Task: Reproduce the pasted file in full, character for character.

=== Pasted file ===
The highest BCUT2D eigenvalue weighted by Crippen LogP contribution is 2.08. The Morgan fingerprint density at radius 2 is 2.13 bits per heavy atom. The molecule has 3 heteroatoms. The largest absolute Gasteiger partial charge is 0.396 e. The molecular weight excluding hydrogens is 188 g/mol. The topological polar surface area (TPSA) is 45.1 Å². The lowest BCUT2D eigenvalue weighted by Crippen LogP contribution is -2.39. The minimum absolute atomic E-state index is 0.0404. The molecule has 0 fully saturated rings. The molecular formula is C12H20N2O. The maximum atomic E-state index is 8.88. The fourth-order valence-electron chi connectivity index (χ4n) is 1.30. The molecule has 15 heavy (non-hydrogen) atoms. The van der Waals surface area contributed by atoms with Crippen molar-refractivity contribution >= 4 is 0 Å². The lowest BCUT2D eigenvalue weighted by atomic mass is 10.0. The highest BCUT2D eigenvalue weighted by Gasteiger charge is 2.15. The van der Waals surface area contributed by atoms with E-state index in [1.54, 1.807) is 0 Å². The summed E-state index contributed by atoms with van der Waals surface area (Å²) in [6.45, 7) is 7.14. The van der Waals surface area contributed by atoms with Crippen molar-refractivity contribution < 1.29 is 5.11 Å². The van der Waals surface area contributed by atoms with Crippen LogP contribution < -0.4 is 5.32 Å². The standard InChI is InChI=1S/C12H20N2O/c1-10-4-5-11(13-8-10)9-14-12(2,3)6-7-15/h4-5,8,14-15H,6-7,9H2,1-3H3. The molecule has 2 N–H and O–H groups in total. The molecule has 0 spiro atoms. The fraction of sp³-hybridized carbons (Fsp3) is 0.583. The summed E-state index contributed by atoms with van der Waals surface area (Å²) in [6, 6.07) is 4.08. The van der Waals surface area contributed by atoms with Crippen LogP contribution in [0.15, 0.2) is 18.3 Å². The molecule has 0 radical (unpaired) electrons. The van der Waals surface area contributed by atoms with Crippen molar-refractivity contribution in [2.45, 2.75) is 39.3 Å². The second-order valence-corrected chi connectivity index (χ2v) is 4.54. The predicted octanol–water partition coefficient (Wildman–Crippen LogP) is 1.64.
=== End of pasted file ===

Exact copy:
The highest BCUT2D eigenvalue weighted by Crippen LogP contribution is 2.08. The Morgan fingerprint density at radius 2 is 2.13 bits per heavy atom. The molecule has 3 heteroatoms. The largest absolute Gasteiger partial charge is 0.396 e. The molecular weight excluding hydrogens is 188 g/mol. The topological polar surface area (TPSA) is 45.1 Å². The lowest BCUT2D eigenvalue weighted by Crippen LogP contribution is -2.39. The minimum absolute atomic E-state index is 0.0404. The molecule has 0 fully saturated rings. The molecular formula is C12H20N2O. The maximum atomic E-state index is 8.88. The fourth-order valence-electron chi connectivity index (χ4n) is 1.30. The molecule has 15 heavy (non-hydrogen) atoms. The van der Waals surface area contributed by atoms with Crippen molar-refractivity contribution >= 4 is 0 Å². The lowest BCUT2D eigenvalue weighted by atomic mass is 10.0. The highest BCUT2D eigenvalue weighted by Gasteiger charge is 2.15. The van der Waals surface area contributed by atoms with E-state index in [1.54, 1.807) is 0 Å². The summed E-state index contributed by atoms with van der Waals surface area (Å²) in [6.45, 7) is 7.14. The van der Waals surface area contributed by atoms with Crippen molar-refractivity contribution < 1.29 is 5.11 Å². The van der Waals surface area contributed by atoms with Crippen LogP contribution < -0.4 is 5.32 Å². The standard InChI is InChI=1S/C12H20N2O/c1-10-4-5-11(13-8-10)9-14-12(2,3)6-7-15/h4-5,8,14-15H,6-7,9H2,1-3H3. The molecule has 2 N–H and O–H groups in total. The molecule has 0 spiro atoms. The fraction of sp³-hybridized carbons (Fsp3) is 0.583. The summed E-state index contributed by atoms with van der Waals surface area (Å²) in [6, 6.07) is 4.08. The van der Waals surface area contributed by atoms with Crippen LogP contribution in [0.15, 0.2) is 18.3 Å². The molecule has 0 radical (unpaired) electrons. The van der Waals surface area contributed by atoms with Crippen molar-refractivity contribution in [2.45, 2.75) is 39.3 Å². The second-order valence-corrected chi connectivity index (χ2v) is 4.54. The predicted octanol–water partition coefficient (Wildman–Crippen LogP) is 1.64.